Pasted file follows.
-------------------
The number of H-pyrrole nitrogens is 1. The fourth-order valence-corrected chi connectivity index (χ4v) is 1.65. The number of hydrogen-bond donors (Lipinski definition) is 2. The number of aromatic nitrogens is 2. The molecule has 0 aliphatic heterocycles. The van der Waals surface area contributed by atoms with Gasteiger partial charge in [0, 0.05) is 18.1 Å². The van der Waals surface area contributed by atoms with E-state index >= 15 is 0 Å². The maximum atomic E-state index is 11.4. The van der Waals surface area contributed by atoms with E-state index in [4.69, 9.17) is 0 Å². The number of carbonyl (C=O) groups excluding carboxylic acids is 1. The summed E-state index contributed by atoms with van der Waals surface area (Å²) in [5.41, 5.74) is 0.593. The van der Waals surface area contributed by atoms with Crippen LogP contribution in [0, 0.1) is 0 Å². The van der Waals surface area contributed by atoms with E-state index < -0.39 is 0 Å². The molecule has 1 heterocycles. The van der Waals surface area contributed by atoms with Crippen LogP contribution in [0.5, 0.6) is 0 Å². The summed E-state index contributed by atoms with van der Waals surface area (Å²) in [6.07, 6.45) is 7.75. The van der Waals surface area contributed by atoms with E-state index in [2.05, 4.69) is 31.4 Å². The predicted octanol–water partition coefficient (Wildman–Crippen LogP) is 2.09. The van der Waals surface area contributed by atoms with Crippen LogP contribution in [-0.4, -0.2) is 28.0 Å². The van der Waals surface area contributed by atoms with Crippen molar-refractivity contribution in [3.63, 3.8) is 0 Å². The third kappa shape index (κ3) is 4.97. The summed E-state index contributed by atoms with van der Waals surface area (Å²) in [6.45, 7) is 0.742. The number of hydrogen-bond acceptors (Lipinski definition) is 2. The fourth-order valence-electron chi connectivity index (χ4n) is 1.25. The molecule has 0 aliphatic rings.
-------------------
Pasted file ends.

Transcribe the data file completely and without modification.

The number of H-pyrrole nitrogens is 1. The fourth-order valence-corrected chi connectivity index (χ4v) is 1.65. The number of hydrogen-bond donors (Lipinski definition) is 2. The number of aromatic nitrogens is 2. The molecule has 0 aliphatic heterocycles. The van der Waals surface area contributed by atoms with Gasteiger partial charge in [0, 0.05) is 18.1 Å². The van der Waals surface area contributed by atoms with E-state index >= 15 is 0 Å². The maximum atomic E-state index is 11.4. The van der Waals surface area contributed by atoms with E-state index in [4.69, 9.17) is 0 Å². The number of carbonyl (C=O) groups excluding carboxylic acids is 1. The summed E-state index contributed by atoms with van der Waals surface area (Å²) in [5.41, 5.74) is 0.593. The van der Waals surface area contributed by atoms with Crippen LogP contribution in [0, 0.1) is 0 Å². The van der Waals surface area contributed by atoms with E-state index < -0.39 is 0 Å². The molecule has 1 heterocycles. The van der Waals surface area contributed by atoms with Crippen LogP contribution in [0.5, 0.6) is 0 Å². The summed E-state index contributed by atoms with van der Waals surface area (Å²) in [6.07, 6.45) is 7.75. The van der Waals surface area contributed by atoms with E-state index in [2.05, 4.69) is 31.4 Å². The predicted octanol–water partition coefficient (Wildman–Crippen LogP) is 2.09. The van der Waals surface area contributed by atoms with Crippen LogP contribution in [-0.4, -0.2) is 28.0 Å². The van der Waals surface area contributed by atoms with Crippen molar-refractivity contribution in [3.63, 3.8) is 0 Å². The third kappa shape index (κ3) is 4.97. The summed E-state index contributed by atoms with van der Waals surface area (Å²) in [6.45, 7) is 0.742. The number of hydrogen-bond acceptors (Lipinski definition) is 2. The fourth-order valence-electron chi connectivity index (χ4n) is 1.25. The molecule has 0 aliphatic rings.